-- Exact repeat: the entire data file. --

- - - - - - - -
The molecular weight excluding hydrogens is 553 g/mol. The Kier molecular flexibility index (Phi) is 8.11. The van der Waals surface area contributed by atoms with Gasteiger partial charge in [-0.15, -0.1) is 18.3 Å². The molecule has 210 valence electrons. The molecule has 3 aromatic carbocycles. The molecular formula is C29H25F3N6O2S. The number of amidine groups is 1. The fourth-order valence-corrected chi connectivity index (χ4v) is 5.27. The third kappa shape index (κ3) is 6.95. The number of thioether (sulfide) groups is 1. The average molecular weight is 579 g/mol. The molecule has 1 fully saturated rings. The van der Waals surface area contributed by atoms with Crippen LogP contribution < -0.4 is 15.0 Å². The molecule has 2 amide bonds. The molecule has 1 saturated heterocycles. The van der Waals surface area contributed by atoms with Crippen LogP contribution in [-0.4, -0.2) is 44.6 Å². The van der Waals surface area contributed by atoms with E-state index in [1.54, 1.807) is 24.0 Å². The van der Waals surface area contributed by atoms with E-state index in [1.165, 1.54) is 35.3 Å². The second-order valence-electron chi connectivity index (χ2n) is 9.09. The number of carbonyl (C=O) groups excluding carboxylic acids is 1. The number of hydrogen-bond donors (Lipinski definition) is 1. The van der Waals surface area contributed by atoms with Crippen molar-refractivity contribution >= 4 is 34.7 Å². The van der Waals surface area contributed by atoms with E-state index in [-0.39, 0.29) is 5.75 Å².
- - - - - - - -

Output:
The molecular weight excluding hydrogens is 553 g/mol. The Kier molecular flexibility index (Phi) is 8.11. The van der Waals surface area contributed by atoms with Gasteiger partial charge in [-0.15, -0.1) is 18.3 Å². The molecule has 210 valence electrons. The molecule has 3 aromatic carbocycles. The molecular formula is C29H25F3N6O2S. The number of amidine groups is 1. The fourth-order valence-corrected chi connectivity index (χ4v) is 5.27. The third kappa shape index (κ3) is 6.95. The number of thioether (sulfide) groups is 1. The average molecular weight is 579 g/mol. The molecule has 1 fully saturated rings. The van der Waals surface area contributed by atoms with Crippen LogP contribution < -0.4 is 15.0 Å². The molecule has 2 amide bonds. The molecule has 1 saturated heterocycles. The van der Waals surface area contributed by atoms with Crippen LogP contribution in [-0.4, -0.2) is 44.6 Å². The van der Waals surface area contributed by atoms with E-state index in [1.54, 1.807) is 24.0 Å². The van der Waals surface area contributed by atoms with E-state index in [1.165, 1.54) is 35.3 Å². The second-order valence-electron chi connectivity index (χ2n) is 9.09. The number of carbonyl (C=O) groups excluding carboxylic acids is 1. The number of hydrogen-bond donors (Lipinski definition) is 1. The van der Waals surface area contributed by atoms with Crippen molar-refractivity contribution >= 4 is 34.7 Å². The van der Waals surface area contributed by atoms with E-state index in [-0.39, 0.29) is 5.75 Å².